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two queens

This is not about trans-sexuals. It’s about Queen Esther—more particularly her immediate, deposed predecessor Queen Vashti. The Old Testament book of Esther is rather strange. God is not mentioned. The author is familiar with Persia; Israel not so much. It records events among Jews who chose to remain in exile rather than return to Israel. Its hero, Esther, becomes Queen of Persia via sexual favors to the king.
Esther’s predecessor, a woman named Vashti was Queen of Persia. Her husband Ahasuerus (Xerxes in the Greek chronicles) was King. In the third year of his reign Ahasuerus summoned to the capital the cultural, political and military elite from all 127 provinces of the vast Persian Empire. This six month event was an elaborate, formal, conclave at which the elites offered personal allegiance to the King, political philosophy was announced, governing systems organized, and perhaps military plans to invade Greece formulated. All amid constant banqueting, receptions and entertainments.

The conclusion of the six month conference was celebrated by a seven-day feast for the capital bureaucracy. This party became raucous; “royal wine was lavished according to the bounty of the king.” As the revelers toasted the wealth, opulence and beauty of the empire the drunken king suddenly got the notion to show off the empire’s beautiful queen. He summoned her to strut her stuff before the bureaucracy.

Queen Vashti refused. Hosting a feast for the leading ladies of the capital, she answered, “No” to her husband’s booty call.

Rabbis speculate the proud, inebriated king anticipated his queen would perform a nude catwalk,
wearing only her royal crown. That interpretation is not necessary. It is possible. Aspiring actors commonly try to gain notice by posing nude.

Queen Vashti said, “No.”

Anna Carter Florence of Columbia Theological Seminary writes that Vashti, “doess not shuck her clothes, swallow her pride, and pretend she is Demi Moore trapped in a strip tease joint for the good of her family. Queen Vashti is probably the first woman to just say, ‘No.’ No, I will not display myself for your benefit. No, I will not degrade myself so that you can save face in front of your friends. No, I will not do whatever you tell me to do.”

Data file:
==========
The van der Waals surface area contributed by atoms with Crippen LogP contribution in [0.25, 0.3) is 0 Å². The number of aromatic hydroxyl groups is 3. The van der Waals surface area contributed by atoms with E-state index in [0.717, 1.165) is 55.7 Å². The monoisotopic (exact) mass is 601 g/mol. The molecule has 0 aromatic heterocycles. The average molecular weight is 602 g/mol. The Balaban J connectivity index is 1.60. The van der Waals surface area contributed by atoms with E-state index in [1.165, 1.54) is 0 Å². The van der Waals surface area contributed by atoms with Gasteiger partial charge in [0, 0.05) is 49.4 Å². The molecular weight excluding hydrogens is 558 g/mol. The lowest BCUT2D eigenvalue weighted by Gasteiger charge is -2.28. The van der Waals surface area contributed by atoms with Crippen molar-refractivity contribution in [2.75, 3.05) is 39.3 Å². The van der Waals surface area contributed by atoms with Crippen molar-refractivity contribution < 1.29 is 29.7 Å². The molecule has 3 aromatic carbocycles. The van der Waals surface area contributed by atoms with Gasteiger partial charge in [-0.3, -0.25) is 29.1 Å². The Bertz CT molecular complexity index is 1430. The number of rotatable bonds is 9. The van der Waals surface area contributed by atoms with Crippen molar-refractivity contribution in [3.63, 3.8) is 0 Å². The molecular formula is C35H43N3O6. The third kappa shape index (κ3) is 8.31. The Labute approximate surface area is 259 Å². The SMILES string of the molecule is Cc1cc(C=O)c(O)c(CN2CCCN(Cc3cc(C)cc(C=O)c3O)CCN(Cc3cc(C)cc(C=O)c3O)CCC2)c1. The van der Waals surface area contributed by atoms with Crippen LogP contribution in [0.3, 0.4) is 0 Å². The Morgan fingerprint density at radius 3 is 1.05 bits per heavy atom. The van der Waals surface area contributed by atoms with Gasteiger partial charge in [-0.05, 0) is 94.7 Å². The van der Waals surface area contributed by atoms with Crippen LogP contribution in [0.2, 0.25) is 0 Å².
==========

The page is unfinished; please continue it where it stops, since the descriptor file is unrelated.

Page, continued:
Unlike the dozens of females who grasped for celebrity by doing what the
Harvey Weinsteins and Charley Roses and Dave Lettermans wanted, Queen Vashti said, “No.” Unlike the thousands of young females who grasp for popularity by texting nude selfies to guys, Queen Vashti refused to do what the guys wanted.

Her display of self-respect reflects a strong, classy woman. She surrendered her social status rather than compromise herself. Queen Vashti did have one important advantage over today’s seekers of celebrity. She knew the price of celebrity. She was willing and able to
fulfill the role of Queen but unwilling to do whatever it cost to maintain her position. She could let it all go. She could live quietly, she could be neglected; even willing to face execution rather than demean herself.

This isn't a clean story. Vashti does not save the day with her “No.”

In the eyes of the world, she becomes a loser: she looses her crown, her position, her husband, her celebrity status. Worse, Vashti’s “No” inspired a pretty harsh law requiring wives be subservient to their husbands. On the other hand, Queen Vashti’s confrontational “No” may have helped Queen Esther formulate her own more effective “No,” so that the Jews in the empire were not systematically murdered.

Queen Vashti encourages women and men to be courageous, to speak up for themselves. ~

Dan Nygaard